United States Spring for Music, Concert I, “Two Faces of Shostakovich”: Mikhail Svetlov (bass), Houston Symphony, Hans Graf (conductor), Carnegie Hall, New York City, 7.5.2012 (BH)
Shostakovich: Anti-Formalist Rayok (c. 1957-1960)
Shostakovich: Symphony No. 11 in G minor, Op. 103 (“The Year 1905”) (1957)
For the second year in a row, Carnegie Hall has been offering Spring for Music, a six-concert series with orchestras chosen based on unusual, imaginative programs, and the opening concert, with Hans Graf and the Houston Symphony, was a fine example. Two works by Shostakovich—one virtually unknown and one that should be better known—kicked off the week.
Angered by a Soviet official who mispronounced “Rimsky-Korsakov,” Shostakovich wrote Anti-Formalist Rayok as a secret jab at those who had tried to stifle his creativity, but the piece was shelved and not performed until 1989, over 40 years after its creation. Originally written for piano with four bass soloists, this chamber music arrangement was written by Vladimir Milman, and Shostakovich approved the use of a single singer in all four parts. Here, the Houston musicians were joined by Mikhail Svetlov, whose resonant timbre was ideal for the roles as he cavorted around the stage, slyly lowering himself behind a lectern to change costumes. The music is very much in the composer’s satiric mode (think The Age of Gold)—sprightly and nose-thumbing—with a march and a can-can taking honors. If most listeners could be forgiven for not wanting to seek out a recording (Shostakovich completists excepted), the Houston crew should be heartily congratulated for unearthing and preparing such a rarity.
On the other hand, the 11th Symphony (written about the same time) is a masterpiece that deserves a much wider audience. And the Houston Symphony has potent bragging rights, having made the first recording with Leopold Stokowski in the late 1950s—still a benchmark for many listeners. In four uninterrupted sections, the Eleventh conjures up the nightmare that occurred in 1905, when thousands of protesting Russian civilians were killed at the Winter Palace in Saint Petersburg. The opening, “The Palace Square,” contains a bleak cloud of high strings, eerie and unnerving, and a motif that reappears throughout the hour. The grueling ride reaches its first climax in the second movement, “The Ninth of January,” which evokes the actual slaughter, notable for the brass and percussion outbursts. At the opening of the sad Adagio, the haunting song for the violas was beautifully, gently unfurled, and the dramatic upsurge in the final “Tocsin,” riddled with percussion, was stirring. If one might have wanted even more bite—more guts and sting here and there—the group still emerged triumphant.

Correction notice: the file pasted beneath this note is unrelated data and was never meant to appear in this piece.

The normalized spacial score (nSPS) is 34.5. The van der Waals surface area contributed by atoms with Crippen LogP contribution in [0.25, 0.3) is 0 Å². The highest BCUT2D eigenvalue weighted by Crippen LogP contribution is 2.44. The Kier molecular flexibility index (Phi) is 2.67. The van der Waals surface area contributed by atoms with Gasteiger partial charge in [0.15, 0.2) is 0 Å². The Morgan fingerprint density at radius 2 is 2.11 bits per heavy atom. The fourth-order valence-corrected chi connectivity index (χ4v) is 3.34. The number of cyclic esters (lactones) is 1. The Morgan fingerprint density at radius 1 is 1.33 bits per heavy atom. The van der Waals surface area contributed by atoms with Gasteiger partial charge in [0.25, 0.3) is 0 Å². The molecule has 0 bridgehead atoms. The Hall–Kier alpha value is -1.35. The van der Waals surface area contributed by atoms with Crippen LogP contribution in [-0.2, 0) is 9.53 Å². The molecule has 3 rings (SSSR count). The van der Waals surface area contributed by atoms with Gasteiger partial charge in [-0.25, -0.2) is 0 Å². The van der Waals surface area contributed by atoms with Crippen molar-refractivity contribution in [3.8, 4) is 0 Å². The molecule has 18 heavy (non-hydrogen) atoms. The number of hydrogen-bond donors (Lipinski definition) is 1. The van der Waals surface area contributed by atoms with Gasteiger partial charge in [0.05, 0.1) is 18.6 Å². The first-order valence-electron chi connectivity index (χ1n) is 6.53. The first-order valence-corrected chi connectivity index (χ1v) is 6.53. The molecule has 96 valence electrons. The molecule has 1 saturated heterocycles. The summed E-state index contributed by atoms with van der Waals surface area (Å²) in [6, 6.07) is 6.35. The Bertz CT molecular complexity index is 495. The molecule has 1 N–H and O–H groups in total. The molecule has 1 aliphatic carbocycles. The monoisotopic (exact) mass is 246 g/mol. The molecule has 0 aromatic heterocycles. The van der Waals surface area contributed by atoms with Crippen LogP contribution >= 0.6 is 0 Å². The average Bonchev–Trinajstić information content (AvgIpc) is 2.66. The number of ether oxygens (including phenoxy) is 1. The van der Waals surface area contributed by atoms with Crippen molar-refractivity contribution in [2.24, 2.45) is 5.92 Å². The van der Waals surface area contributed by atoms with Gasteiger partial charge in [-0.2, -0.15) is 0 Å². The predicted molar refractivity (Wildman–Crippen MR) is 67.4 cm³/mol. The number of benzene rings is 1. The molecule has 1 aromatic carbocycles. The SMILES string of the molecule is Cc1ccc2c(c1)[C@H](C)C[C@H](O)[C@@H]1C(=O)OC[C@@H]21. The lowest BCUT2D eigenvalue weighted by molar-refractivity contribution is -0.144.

One of the best effects comes at the very end: towering, sepulchral chimes at the back of the stage finally ring out amid fortissimo orchestra. (I hope the percussion section enjoyed a round of drinks afterward.) Acknowledging the audience roar of approval, Graf and the orchestra offered another bit of Russian culture, but one considerably more fanciful: Anatoly Liadov’s Baba Yaga, done with sparkling assurance.